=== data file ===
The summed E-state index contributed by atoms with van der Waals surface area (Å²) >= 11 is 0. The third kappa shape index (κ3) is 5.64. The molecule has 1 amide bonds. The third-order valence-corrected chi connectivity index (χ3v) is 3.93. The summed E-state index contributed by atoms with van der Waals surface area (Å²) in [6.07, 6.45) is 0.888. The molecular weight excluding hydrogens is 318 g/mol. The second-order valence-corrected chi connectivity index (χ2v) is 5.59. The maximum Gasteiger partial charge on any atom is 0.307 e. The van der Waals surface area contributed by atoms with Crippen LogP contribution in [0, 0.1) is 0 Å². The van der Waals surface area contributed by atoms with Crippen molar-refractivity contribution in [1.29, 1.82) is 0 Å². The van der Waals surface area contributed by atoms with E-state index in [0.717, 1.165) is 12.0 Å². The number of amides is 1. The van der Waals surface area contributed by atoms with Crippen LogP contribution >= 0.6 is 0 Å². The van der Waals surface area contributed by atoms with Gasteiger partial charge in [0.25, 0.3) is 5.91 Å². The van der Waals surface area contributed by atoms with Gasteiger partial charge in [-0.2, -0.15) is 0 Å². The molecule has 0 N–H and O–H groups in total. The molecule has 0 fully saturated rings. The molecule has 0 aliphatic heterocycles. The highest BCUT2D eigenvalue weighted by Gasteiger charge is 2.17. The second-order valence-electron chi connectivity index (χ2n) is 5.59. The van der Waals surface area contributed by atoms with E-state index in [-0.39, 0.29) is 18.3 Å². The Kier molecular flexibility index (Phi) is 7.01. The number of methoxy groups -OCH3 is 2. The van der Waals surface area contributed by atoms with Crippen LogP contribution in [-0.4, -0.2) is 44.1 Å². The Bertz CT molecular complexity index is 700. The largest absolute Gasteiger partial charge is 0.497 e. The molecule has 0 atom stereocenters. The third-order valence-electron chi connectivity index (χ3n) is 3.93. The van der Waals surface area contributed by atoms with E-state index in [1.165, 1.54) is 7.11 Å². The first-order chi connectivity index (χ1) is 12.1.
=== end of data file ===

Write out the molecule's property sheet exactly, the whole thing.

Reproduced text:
The summed E-state index contributed by atoms with van der Waals surface area (Å²) >= 11 is 0. The third kappa shape index (κ3) is 5.64. The molecule has 1 amide bonds. The third-order valence-corrected chi connectivity index (χ3v) is 3.93. The summed E-state index contributed by atoms with van der Waals surface area (Å²) in [6.07, 6.45) is 0.888. The molecular weight excluding hydrogens is 318 g/mol. The second-order valence-corrected chi connectivity index (χ2v) is 5.59. The maximum Gasteiger partial charge on any atom is 0.307 e. The van der Waals surface area contributed by atoms with Crippen LogP contribution in [0, 0.1) is 0 Å². The van der Waals surface area contributed by atoms with Crippen molar-refractivity contribution in [1.29, 1.82) is 0 Å². The van der Waals surface area contributed by atoms with E-state index in [0.717, 1.165) is 12.0 Å². The number of amides is 1. The van der Waals surface area contributed by atoms with Crippen LogP contribution >= 0.6 is 0 Å². The van der Waals surface area contributed by atoms with Gasteiger partial charge in [0.25, 0.3) is 5.91 Å². The van der Waals surface area contributed by atoms with Gasteiger partial charge in [-0.2, -0.15) is 0 Å². The molecule has 0 N–H and O–H groups in total. The molecule has 0 fully saturated rings. The molecule has 0 aliphatic heterocycles. The highest BCUT2D eigenvalue weighted by Gasteiger charge is 2.17. The second-order valence-electron chi connectivity index (χ2n) is 5.59. The van der Waals surface area contributed by atoms with E-state index in [-0.39, 0.29) is 18.3 Å². The Kier molecular flexibility index (Phi) is 7.01. The number of methoxy groups -OCH3 is 2. The van der Waals surface area contributed by atoms with Crippen LogP contribution in [-0.4, -0.2) is 44.1 Å². The Bertz CT molecular complexity index is 700. The largest absolute Gasteiger partial charge is 0.497 e. The molecule has 0 atom stereocenters. The third-order valence-electron chi connectivity index (χ3n) is 3.93. The van der Waals surface area contributed by atoms with E-state index in [1.165, 1.54) is 7.11 Å². The first-order chi connectivity index (χ1) is 12.1.